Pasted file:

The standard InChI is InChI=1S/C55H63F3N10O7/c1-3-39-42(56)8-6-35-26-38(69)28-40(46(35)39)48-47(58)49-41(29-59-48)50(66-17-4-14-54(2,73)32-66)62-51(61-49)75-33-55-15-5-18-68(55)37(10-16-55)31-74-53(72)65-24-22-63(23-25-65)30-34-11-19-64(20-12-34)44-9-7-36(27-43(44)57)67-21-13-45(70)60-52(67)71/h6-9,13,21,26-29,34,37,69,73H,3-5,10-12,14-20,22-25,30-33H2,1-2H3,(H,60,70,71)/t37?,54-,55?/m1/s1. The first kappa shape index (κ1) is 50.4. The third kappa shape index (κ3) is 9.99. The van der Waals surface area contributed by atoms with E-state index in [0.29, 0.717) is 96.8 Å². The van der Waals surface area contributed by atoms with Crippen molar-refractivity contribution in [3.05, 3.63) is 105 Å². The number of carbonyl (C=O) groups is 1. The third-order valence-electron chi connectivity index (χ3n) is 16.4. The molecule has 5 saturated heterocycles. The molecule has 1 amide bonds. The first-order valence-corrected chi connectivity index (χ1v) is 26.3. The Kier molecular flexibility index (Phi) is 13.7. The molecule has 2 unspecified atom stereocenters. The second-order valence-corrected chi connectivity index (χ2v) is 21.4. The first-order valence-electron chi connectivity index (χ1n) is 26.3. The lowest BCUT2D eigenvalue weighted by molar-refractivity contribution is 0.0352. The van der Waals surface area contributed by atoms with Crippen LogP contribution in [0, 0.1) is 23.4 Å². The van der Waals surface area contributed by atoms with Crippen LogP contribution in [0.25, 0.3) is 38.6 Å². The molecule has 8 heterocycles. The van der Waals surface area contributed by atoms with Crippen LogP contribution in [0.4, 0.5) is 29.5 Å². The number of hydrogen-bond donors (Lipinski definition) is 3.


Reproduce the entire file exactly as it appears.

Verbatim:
The standard InChI is InChI=1S/C55H63F3N10O7/c1-3-39-42(56)8-6-35-26-38(69)28-40(46(35)39)48-47(58)49-41(29-59-48)50(66-17-4-14-54(2,73)32-66)62-51(61-49)75-33-55-15-5-18-68(55)37(10-16-55)31-74-53(72)65-24-22-63(23-25-65)30-34-11-19-64(20-12-34)44-9-7-36(27-43(44)57)67-21-13-45(70)60-52(67)71/h6-9,13,21,26-29,34,37,69,73H,3-5,10-12,14-20,22-25,30-33H2,1-2H3,(H,60,70,71)/t37?,54-,55?/m1/s1. The first kappa shape index (κ1) is 50.4. The third kappa shape index (κ3) is 9.99. The van der Waals surface area contributed by atoms with E-state index in [0.29, 0.717) is 96.8 Å². The van der Waals surface area contributed by atoms with Crippen molar-refractivity contribution in [3.05, 3.63) is 105 Å². The number of carbonyl (C=O) groups is 1. The third-order valence-electron chi connectivity index (χ3n) is 16.4. The molecule has 5 saturated heterocycles. The molecule has 1 amide bonds. The first-order valence-corrected chi connectivity index (χ1v) is 26.3. The Kier molecular flexibility index (Phi) is 13.7. The molecule has 2 unspecified atom stereocenters. The second-order valence-corrected chi connectivity index (χ2v) is 21.4. The first-order valence-electron chi connectivity index (χ1n) is 26.3. The lowest BCUT2D eigenvalue weighted by molar-refractivity contribution is 0.0352. The van der Waals surface area contributed by atoms with Crippen LogP contribution in [0, 0.1) is 23.4 Å². The van der Waals surface area contributed by atoms with Crippen LogP contribution in [0.25, 0.3) is 38.6 Å². The molecule has 8 heterocycles. The van der Waals surface area contributed by atoms with Crippen LogP contribution in [0.4, 0.5) is 29.5 Å². The number of hydrogen-bond donors (Lipinski definition) is 3.